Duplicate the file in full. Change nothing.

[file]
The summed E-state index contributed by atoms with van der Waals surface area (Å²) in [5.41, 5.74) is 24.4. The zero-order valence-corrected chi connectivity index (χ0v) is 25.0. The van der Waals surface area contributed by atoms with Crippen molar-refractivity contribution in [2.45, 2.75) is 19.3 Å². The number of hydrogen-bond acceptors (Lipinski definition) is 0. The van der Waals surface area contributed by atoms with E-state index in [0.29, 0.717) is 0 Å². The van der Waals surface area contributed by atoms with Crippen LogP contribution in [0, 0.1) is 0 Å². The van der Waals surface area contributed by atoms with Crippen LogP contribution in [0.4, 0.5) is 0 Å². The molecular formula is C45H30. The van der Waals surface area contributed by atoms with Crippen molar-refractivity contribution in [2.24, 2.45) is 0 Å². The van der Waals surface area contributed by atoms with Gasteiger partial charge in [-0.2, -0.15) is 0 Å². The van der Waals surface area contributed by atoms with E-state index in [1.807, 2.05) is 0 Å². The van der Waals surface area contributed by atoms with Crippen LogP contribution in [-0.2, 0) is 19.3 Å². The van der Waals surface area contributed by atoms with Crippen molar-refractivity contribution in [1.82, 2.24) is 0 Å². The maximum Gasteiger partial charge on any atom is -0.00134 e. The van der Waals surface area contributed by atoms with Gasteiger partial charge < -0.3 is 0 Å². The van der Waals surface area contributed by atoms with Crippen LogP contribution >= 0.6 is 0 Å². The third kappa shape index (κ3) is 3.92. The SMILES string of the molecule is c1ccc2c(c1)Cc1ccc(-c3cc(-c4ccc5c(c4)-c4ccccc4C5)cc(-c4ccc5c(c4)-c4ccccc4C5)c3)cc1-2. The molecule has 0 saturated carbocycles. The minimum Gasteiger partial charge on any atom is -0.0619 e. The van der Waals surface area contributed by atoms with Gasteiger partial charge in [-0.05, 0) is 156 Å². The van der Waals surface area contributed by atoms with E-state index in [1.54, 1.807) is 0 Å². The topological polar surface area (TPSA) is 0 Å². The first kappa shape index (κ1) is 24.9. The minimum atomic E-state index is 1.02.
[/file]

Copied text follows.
The summed E-state index contributed by atoms with van der Waals surface area (Å²) in [5.41, 5.74) is 24.4. The zero-order valence-corrected chi connectivity index (χ0v) is 25.0. The van der Waals surface area contributed by atoms with Crippen molar-refractivity contribution in [2.45, 2.75) is 19.3 Å². The number of hydrogen-bond acceptors (Lipinski definition) is 0. The van der Waals surface area contributed by atoms with E-state index in [0.29, 0.717) is 0 Å². The van der Waals surface area contributed by atoms with Crippen LogP contribution in [0, 0.1) is 0 Å². The van der Waals surface area contributed by atoms with Crippen LogP contribution in [0.4, 0.5) is 0 Å². The molecular formula is C45H30. The van der Waals surface area contributed by atoms with Crippen molar-refractivity contribution in [2.24, 2.45) is 0 Å². The van der Waals surface area contributed by atoms with Gasteiger partial charge in [-0.2, -0.15) is 0 Å². The van der Waals surface area contributed by atoms with E-state index in [1.807, 2.05) is 0 Å². The van der Waals surface area contributed by atoms with Crippen LogP contribution in [-0.2, 0) is 19.3 Å². The van der Waals surface area contributed by atoms with Crippen molar-refractivity contribution in [1.82, 2.24) is 0 Å². The maximum Gasteiger partial charge on any atom is -0.00134 e. The van der Waals surface area contributed by atoms with Gasteiger partial charge < -0.3 is 0 Å². The van der Waals surface area contributed by atoms with Crippen LogP contribution >= 0.6 is 0 Å². The third kappa shape index (κ3) is 3.92. The SMILES string of the molecule is c1ccc2c(c1)Cc1ccc(-c3cc(-c4ccc5c(c4)-c4ccccc4C5)cc(-c4ccc5c(c4)-c4ccccc4C5)c3)cc1-2. The molecule has 0 saturated carbocycles. The minimum Gasteiger partial charge on any atom is -0.0619 e. The van der Waals surface area contributed by atoms with Gasteiger partial charge in [-0.05, 0) is 156 Å². The van der Waals surface area contributed by atoms with E-state index in [1.54, 1.807) is 0 Å². The topological polar surface area (TPSA) is 0 Å². The first kappa shape index (κ1) is 24.9. The minimum atomic E-state index is 1.02.